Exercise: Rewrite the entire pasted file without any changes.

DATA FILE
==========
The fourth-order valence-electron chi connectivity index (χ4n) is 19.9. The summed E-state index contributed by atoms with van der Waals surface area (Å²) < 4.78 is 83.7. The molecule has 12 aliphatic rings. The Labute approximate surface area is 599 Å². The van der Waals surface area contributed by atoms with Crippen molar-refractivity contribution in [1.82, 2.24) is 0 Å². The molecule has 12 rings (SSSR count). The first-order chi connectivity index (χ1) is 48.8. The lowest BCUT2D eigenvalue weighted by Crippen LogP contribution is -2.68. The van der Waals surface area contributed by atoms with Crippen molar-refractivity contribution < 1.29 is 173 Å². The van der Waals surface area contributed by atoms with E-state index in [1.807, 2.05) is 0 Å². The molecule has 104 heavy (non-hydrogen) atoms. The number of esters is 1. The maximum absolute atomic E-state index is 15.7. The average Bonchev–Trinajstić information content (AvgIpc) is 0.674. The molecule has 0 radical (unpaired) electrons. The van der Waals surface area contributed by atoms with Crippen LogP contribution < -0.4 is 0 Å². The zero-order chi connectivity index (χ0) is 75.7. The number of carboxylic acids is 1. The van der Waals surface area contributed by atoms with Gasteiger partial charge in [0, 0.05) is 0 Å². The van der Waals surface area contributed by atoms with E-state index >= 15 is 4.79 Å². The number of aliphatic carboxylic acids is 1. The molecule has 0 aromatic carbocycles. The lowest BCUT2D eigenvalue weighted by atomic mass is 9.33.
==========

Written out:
The fourth-order valence-electron chi connectivity index (χ4n) is 19.9. The summed E-state index contributed by atoms with van der Waals surface area (Å²) < 4.78 is 83.7. The molecule has 12 aliphatic rings. The Labute approximate surface area is 599 Å². The van der Waals surface area contributed by atoms with Crippen molar-refractivity contribution in [1.82, 2.24) is 0 Å². The molecule has 12 rings (SSSR count). The first-order chi connectivity index (χ1) is 48.8. The lowest BCUT2D eigenvalue weighted by Crippen LogP contribution is -2.68. The van der Waals surface area contributed by atoms with Crippen molar-refractivity contribution < 1.29 is 173 Å². The van der Waals surface area contributed by atoms with E-state index in [1.807, 2.05) is 0 Å². The molecule has 104 heavy (non-hydrogen) atoms. The number of esters is 1. The maximum absolute atomic E-state index is 15.7. The average Bonchev–Trinajstić information content (AvgIpc) is 0.674. The molecule has 0 radical (unpaired) electrons. The van der Waals surface area contributed by atoms with Crippen LogP contribution < -0.4 is 0 Å². The zero-order chi connectivity index (χ0) is 75.7. The number of carboxylic acids is 1. The van der Waals surface area contributed by atoms with Gasteiger partial charge in [0, 0.05) is 0 Å². The van der Waals surface area contributed by atoms with E-state index >= 15 is 4.79 Å². The number of aliphatic carboxylic acids is 1. The molecule has 0 aromatic carbocycles. The lowest BCUT2D eigenvalue weighted by atomic mass is 9.33.